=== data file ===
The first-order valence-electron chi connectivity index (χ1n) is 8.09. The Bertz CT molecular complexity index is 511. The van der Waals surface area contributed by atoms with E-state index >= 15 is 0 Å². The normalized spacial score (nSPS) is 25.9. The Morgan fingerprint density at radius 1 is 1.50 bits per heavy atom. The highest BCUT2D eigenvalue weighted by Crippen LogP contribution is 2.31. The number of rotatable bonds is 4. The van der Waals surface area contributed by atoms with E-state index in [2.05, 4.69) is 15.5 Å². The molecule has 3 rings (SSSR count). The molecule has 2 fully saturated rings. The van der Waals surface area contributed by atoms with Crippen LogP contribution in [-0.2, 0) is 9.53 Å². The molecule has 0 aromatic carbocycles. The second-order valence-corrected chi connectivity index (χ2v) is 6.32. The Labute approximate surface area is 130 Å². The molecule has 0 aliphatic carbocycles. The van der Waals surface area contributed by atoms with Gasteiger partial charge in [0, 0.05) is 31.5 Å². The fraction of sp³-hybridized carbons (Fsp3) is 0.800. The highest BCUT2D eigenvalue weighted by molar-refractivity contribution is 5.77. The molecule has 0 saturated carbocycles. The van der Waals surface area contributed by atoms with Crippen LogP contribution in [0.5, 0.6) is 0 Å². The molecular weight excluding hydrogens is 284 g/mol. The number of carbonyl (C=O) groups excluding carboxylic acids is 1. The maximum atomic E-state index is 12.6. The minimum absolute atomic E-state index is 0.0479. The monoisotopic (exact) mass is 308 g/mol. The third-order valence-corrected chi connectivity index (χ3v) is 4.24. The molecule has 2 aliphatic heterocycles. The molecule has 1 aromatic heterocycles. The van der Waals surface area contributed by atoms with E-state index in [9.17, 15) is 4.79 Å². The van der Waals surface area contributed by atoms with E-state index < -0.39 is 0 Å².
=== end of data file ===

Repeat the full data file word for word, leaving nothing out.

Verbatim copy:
The first-order valence-electron chi connectivity index (χ1n) is 8.09. The Bertz CT molecular complexity index is 511. The van der Waals surface area contributed by atoms with E-state index >= 15 is 0 Å². The normalized spacial score (nSPS) is 25.9. The Morgan fingerprint density at radius 1 is 1.50 bits per heavy atom. The highest BCUT2D eigenvalue weighted by Crippen LogP contribution is 2.31. The number of rotatable bonds is 4. The van der Waals surface area contributed by atoms with E-state index in [2.05, 4.69) is 15.5 Å². The molecule has 3 rings (SSSR count). The molecule has 2 fully saturated rings. The van der Waals surface area contributed by atoms with Crippen LogP contribution in [-0.2, 0) is 9.53 Å². The molecule has 0 aromatic carbocycles. The second-order valence-corrected chi connectivity index (χ2v) is 6.32. The Labute approximate surface area is 130 Å². The molecule has 0 aliphatic carbocycles. The van der Waals surface area contributed by atoms with Gasteiger partial charge in [0, 0.05) is 31.5 Å². The fraction of sp³-hybridized carbons (Fsp3) is 0.800. The highest BCUT2D eigenvalue weighted by molar-refractivity contribution is 5.77. The molecule has 0 saturated carbocycles. The van der Waals surface area contributed by atoms with Crippen LogP contribution in [0.5, 0.6) is 0 Å². The molecular weight excluding hydrogens is 284 g/mol. The number of carbonyl (C=O) groups excluding carboxylic acids is 1. The maximum atomic E-state index is 12.6. The minimum absolute atomic E-state index is 0.0479. The monoisotopic (exact) mass is 308 g/mol. The third-order valence-corrected chi connectivity index (χ3v) is 4.24. The molecule has 2 aliphatic heterocycles. The molecule has 1 aromatic heterocycles. The van der Waals surface area contributed by atoms with E-state index in [9.17, 15) is 4.79 Å². The van der Waals surface area contributed by atoms with E-state index < -0.39 is 0 Å².